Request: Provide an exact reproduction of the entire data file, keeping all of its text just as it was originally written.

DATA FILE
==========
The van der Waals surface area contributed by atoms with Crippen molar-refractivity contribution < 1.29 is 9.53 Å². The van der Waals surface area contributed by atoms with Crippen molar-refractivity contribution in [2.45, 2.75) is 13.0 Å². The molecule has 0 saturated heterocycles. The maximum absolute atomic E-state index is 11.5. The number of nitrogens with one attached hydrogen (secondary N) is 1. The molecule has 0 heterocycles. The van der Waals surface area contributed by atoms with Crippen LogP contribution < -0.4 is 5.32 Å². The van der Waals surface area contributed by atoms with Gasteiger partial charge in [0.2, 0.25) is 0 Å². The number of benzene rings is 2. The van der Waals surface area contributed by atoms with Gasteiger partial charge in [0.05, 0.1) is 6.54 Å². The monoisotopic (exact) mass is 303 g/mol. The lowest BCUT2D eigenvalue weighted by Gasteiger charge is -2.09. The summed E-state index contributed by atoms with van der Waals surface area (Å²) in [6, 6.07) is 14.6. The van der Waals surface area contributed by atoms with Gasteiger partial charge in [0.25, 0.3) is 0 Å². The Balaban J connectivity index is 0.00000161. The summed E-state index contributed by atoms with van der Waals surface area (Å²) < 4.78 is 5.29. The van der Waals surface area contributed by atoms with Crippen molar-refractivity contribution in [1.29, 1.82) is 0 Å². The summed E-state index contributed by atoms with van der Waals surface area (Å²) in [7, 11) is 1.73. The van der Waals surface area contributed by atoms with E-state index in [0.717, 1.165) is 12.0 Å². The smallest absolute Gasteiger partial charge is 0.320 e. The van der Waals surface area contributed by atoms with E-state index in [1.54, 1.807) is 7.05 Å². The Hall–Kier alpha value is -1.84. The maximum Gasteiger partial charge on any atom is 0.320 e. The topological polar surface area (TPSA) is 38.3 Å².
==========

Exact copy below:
The van der Waals surface area contributed by atoms with Crippen molar-refractivity contribution < 1.29 is 9.53 Å². The van der Waals surface area contributed by atoms with Crippen molar-refractivity contribution in [2.45, 2.75) is 13.0 Å². The molecule has 0 saturated heterocycles. The maximum absolute atomic E-state index is 11.5. The number of nitrogens with one attached hydrogen (secondary N) is 1. The molecule has 0 heterocycles. The van der Waals surface area contributed by atoms with Crippen LogP contribution < -0.4 is 5.32 Å². The van der Waals surface area contributed by atoms with Gasteiger partial charge in [0.2, 0.25) is 0 Å². The number of benzene rings is 2. The van der Waals surface area contributed by atoms with Gasteiger partial charge in [0.05, 0.1) is 6.54 Å². The monoisotopic (exact) mass is 303 g/mol. The lowest BCUT2D eigenvalue weighted by Gasteiger charge is -2.09. The summed E-state index contributed by atoms with van der Waals surface area (Å²) in [6, 6.07) is 14.6. The van der Waals surface area contributed by atoms with Gasteiger partial charge in [0.25, 0.3) is 0 Å². The Balaban J connectivity index is 0.00000161. The summed E-state index contributed by atoms with van der Waals surface area (Å²) < 4.78 is 5.29. The van der Waals surface area contributed by atoms with Crippen molar-refractivity contribution in [1.29, 1.82) is 0 Å². The summed E-state index contributed by atoms with van der Waals surface area (Å²) in [7, 11) is 1.73. The van der Waals surface area contributed by atoms with E-state index in [0.717, 1.165) is 12.0 Å². The smallest absolute Gasteiger partial charge is 0.320 e. The van der Waals surface area contributed by atoms with E-state index in [1.54, 1.807) is 7.05 Å². The Hall–Kier alpha value is -1.84. The maximum Gasteiger partial charge on any atom is 0.320 e. The topological polar surface area (TPSA) is 38.3 Å².